When a protester interrupted his speech in Bloomington, Illinois, on Sunday minutes after it began, Trump derided him as a "disrupter" and told the cheering crowd, "Don't worry about it - I don't hear their voice."
"Our rallies are so big and we have so many people, I never hear their voices. I only hear our people's voices saying, 'There they are, there they are,'" Trump said as the audience roared.
Later, the billionaire businessman spotted a man whose voice he did want to hear, a supporter wearing a T-shirt reading "Legal immigrants for Trump." The candidate brought the man on stage to address the crowd briefly.
Trump is trying to cement his lead over his remaining rivals - U.S. Senators Ted Cruz of Texas and Marco Rubio of Florida and Ohio Governor John Kasich - in five states that hold presidential nominating contests on Tuesday. Voters in Florida, Ohio, Illinois, North Carolina and Missouri will vote in Republican, as well as Democratic, primaries.
The four Republicans and Democrats Hillary Clinton and Bernie Sanders are vying to run in the November election, whose winner will succeed President Barack Obama.
Trump used a round of Sunday morning television appearances to beat back strong criticism from Republican rivals and Democrats alike that he was encouraging discord with divisive language disparaging Muslims and illegal immigrants.
"I don't accept responsibility. I do not condone violence in any shape," Trump said on NBC's "Meet the Press."
The New Yorker defended his supporters and said he was considering helping pay the legal fees of a 78-year-old white man who punched a young black man at a Trump rally last week in Fayetteville, North Carolina. The man, Trump said, "got carried away."
"I've actually instructed my people to look into it," he said.
The man, John McGraw, was charged with assault and later with communicating a threat after he said he enjoyed hitting "that loudmouth" and threatened next time "to kill him."
Trump had earlier promised to help cover the legal fees of supporters involved in clashes at his rallies.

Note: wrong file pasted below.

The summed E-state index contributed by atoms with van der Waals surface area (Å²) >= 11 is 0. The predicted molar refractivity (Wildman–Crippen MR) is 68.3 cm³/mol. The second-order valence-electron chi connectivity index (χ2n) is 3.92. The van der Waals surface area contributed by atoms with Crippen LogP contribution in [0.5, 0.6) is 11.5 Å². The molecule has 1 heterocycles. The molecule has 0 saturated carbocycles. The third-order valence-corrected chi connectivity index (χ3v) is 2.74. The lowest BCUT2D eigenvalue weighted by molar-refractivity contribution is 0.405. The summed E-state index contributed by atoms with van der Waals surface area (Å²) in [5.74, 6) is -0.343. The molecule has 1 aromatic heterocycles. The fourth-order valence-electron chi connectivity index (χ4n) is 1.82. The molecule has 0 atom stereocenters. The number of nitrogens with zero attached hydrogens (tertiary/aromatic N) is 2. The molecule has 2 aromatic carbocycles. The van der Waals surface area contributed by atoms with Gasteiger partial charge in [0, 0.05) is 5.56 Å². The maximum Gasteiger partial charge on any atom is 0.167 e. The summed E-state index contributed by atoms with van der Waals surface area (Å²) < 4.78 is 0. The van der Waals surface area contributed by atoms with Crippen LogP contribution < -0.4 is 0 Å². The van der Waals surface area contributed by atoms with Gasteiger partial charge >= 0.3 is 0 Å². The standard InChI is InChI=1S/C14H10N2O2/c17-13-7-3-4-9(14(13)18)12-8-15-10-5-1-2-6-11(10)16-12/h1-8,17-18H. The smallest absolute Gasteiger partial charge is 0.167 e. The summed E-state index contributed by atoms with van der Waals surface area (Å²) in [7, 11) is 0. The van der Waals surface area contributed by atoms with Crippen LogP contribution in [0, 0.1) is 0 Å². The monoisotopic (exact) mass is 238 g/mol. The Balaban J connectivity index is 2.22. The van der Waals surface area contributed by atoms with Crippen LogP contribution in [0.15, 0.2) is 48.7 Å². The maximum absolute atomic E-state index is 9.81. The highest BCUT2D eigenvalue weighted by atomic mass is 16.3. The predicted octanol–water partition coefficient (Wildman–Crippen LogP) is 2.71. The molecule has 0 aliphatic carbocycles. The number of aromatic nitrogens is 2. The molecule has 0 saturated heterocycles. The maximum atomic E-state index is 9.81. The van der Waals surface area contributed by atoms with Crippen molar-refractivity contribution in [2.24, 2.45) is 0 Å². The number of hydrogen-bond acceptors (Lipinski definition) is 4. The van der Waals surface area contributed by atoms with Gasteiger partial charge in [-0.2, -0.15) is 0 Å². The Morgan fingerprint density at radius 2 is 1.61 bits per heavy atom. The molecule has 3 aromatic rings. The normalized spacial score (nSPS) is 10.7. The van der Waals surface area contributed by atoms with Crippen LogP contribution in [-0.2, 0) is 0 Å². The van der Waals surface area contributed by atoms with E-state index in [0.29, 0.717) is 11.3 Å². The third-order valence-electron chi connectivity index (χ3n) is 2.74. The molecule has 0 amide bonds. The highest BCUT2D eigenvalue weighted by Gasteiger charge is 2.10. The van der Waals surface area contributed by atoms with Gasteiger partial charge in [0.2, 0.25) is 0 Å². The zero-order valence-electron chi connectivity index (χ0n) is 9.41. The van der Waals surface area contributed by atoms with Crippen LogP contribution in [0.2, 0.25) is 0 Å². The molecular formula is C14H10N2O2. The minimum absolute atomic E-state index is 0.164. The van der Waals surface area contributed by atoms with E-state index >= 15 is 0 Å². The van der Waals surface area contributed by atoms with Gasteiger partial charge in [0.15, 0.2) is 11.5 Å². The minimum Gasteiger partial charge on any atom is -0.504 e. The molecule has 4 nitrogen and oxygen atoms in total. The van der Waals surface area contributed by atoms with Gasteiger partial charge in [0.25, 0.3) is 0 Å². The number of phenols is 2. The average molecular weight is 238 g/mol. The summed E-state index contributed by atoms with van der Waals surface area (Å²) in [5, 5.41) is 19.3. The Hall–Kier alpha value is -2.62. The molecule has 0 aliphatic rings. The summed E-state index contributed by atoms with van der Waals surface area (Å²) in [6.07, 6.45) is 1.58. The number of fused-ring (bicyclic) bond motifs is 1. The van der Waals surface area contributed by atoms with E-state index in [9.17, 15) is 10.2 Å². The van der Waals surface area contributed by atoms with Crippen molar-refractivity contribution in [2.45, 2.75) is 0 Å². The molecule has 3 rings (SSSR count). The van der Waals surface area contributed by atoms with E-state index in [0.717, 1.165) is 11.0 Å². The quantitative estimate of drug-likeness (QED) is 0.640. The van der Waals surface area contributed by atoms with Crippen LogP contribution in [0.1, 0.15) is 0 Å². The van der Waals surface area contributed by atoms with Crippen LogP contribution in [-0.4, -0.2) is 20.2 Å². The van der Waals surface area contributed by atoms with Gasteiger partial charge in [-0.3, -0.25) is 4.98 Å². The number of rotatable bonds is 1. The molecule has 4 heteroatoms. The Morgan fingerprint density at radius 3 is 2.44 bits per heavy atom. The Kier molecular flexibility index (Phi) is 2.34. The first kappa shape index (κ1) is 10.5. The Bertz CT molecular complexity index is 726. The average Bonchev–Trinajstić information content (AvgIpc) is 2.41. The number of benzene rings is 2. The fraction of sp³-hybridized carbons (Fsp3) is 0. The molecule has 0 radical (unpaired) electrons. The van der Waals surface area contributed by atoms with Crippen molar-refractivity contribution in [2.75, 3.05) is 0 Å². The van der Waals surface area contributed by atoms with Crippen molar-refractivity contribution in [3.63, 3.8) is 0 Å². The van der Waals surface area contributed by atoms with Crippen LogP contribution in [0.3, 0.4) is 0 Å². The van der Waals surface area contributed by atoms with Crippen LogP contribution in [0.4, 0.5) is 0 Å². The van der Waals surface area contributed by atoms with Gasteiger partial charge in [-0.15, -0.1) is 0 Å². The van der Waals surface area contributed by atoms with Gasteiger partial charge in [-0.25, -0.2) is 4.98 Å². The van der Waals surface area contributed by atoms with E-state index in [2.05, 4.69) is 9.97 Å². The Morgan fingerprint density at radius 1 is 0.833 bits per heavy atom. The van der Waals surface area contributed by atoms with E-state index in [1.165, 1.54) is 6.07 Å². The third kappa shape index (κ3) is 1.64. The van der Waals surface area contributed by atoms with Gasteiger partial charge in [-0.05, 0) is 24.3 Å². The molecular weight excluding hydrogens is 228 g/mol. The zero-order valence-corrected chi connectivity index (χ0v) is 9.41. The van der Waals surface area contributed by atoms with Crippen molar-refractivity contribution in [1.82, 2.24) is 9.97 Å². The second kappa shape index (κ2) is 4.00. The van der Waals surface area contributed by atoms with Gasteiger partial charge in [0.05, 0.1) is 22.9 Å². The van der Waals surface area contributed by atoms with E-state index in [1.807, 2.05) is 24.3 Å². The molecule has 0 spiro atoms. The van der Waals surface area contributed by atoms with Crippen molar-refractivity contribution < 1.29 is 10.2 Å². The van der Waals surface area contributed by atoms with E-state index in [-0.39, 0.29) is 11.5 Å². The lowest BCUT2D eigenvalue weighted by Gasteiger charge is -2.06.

On Friday night, simmering political tensions turned into a palpable threat when thousands of protesters showed up at the Chicago rally, forcing Trump to cancel that event and casting a shadow over his weekend rallies.
The Chicago clashes followed several weeks of violence at Trump events, in which protesters and journalists have been punched, tackled or hustled out of venues, raising concerns about security.
Trump drew a round of condemnation after Friday's clashes.
"Donald Trump on a regular basis incites his crowd," Senator Rubio, 44, said on ABC's "This Week."
Sanders, a U.S. senator from Vermont, called Trump an "incredibly divisive" figure whose "rhetoric is inciting violence."
"So I really hope he tones it down. This is not good for the country," Sanders, 74, said on CBS' "Face the Nation."
Trump said tension at his rallies came from people being "sick and tired" of American leadership that has cost them jobs through trade deals, failed to defeat Islamic State terrorism and treated military veterans poorly.
"The people are angry at that - they're not angry about something I'm saying. I'm just the messenger," he said.
BLAME THE PROTESTERS
Trump has harnessed the discontent of white, working-class voters who blame trade deals for costing them jobs. He has proposed building a wall along the U.S.-Mexico border, disparaged some Mexican immigrants as criminals and advocated a temporary ban on Muslims entering the United States.
About 2,000 protesters gathered outside an airport hangar in Bloomington before Trump's Illinois rally.
The crowd, which swelled as people who had registered for the event were turned away at the door, was calm, with many chanting slogans such as "Hey ho, Donald Trump must go."
Samina Yousuf, 49, a Bloomington doctor, said she came to the rally to ask Trump a simple question:
"I am an United States citizen. I am a Muslim," she said. "What do I tell my 10-year-old son who asked me, 'Why does a potential president want us out of our home'"?
Trump, 69, who was also campaigning on Sunday in Ohio and Florida, hopes to beat both Kasich, 63, and Rubio in their home states.
The latest Wall Street Journal/NBC News/Marist poll showed Trump leading Rubio 43 percent to 22 percent among likely primary voters in Florida. Trump lags Ohio's popular governor in that state, 33 percent to Kasich's 39 percent, the poll showed. The survey had a margin of error 2.2 percentage points.
Both Ohio and Florida award all their delegates to the winner.